Rapace still has her dragon tattoo in this cinematic installment of the wildly popular Stieg Larsson series of novels. She is Lisbeth, a young gothic woman recently released from a mental institution, where she was held for setting her father on fire. Lisbeth is wealthy, living off a trust fund, and she is an expert computer hacker. And oh, yeah, a master kick boxer too. She seems to be on the lam in Stockholm, doing what, we do not know.

But the story begins elsewhere, when Nyqvist, a reporter and publisher, is about to expose a government sex scandal. His informants are murdered and Lisbeths’ fingerprints are on the murder weapon. Suddenly she is hunted by the police (which she learns about by seeing a poster tacked to a phone pole. Maybe that’s what they do in Sweden). Nyqvist does not believe she did it, because of his relationship with her going back to Dragon Tattoo, but I can’t remember what that was. So the race is on: can he find and exonerate Lisbeth before the police get to her? (Yes, of course).

The character of Lisbeth is much stronger than the acting by Rapace, but she fills the role adequately with her chain smoking, furrowed brows, and multiple nose rings. Not much else, though. None of the acting is strong in this movie. The plot is always on the verge of confusion, but can be followed. Lisbeth doesn’t actually play with fire, and the shot on the DVD cover does not occur in the movie. That must be a trait that was in the book (which I haven’t read) that did not make it to the film.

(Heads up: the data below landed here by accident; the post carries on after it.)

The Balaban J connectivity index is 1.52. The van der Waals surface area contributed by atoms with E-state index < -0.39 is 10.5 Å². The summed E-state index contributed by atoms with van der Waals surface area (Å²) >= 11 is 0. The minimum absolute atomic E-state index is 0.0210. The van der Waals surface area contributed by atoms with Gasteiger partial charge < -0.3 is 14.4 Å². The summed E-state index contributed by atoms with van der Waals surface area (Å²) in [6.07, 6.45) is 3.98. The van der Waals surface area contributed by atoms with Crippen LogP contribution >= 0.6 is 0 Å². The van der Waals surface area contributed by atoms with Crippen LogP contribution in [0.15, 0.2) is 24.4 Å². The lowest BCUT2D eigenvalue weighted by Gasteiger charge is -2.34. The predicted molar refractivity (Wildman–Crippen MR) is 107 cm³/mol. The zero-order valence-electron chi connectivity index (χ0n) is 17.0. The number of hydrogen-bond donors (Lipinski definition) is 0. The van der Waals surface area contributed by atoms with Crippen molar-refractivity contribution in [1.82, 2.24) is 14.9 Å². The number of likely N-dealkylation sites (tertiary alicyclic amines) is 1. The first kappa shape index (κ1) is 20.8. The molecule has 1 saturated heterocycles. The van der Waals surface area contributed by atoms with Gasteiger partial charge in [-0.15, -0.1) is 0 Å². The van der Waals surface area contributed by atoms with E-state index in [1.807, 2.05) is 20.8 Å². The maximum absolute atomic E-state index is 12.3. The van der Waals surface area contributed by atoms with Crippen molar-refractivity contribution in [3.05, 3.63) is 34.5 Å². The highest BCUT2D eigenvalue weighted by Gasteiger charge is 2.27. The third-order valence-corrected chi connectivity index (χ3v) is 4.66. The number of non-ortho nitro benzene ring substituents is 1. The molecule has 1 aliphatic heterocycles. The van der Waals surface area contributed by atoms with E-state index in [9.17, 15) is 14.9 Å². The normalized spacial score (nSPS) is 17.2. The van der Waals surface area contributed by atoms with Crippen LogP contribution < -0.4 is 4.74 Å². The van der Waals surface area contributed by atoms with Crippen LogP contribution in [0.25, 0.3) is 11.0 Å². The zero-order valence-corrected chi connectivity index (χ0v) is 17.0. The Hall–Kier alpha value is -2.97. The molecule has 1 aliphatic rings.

Characters are cartoony, not realistically motivated, but you kind of expect that in a thriller. Scenery, sets, and costumes are excellent. It’s nice to see several views of Stockholm, a gem of a city I have visited only once. You see the stunning beauty of the area around the old town, but also some of the gritty neighborhoods. The directing / cinematography has the deadening syntax of television. The pace is slow, as most European movies are for Americans. If you edited out all shots of people getting in and out of motor vehicles and driving them around, the movie would be shorter by 10 minutes. Cut all shots of people walking on sidewalks, down hallways and across fields, and you have saved another 5 minutes. Save 10 more minutes by cutting out shots of people staring into computer screens and watching data scroll past. In the end, I didn’t care about the story or the characters, but overall, the film was mildly interesting and easy to look at.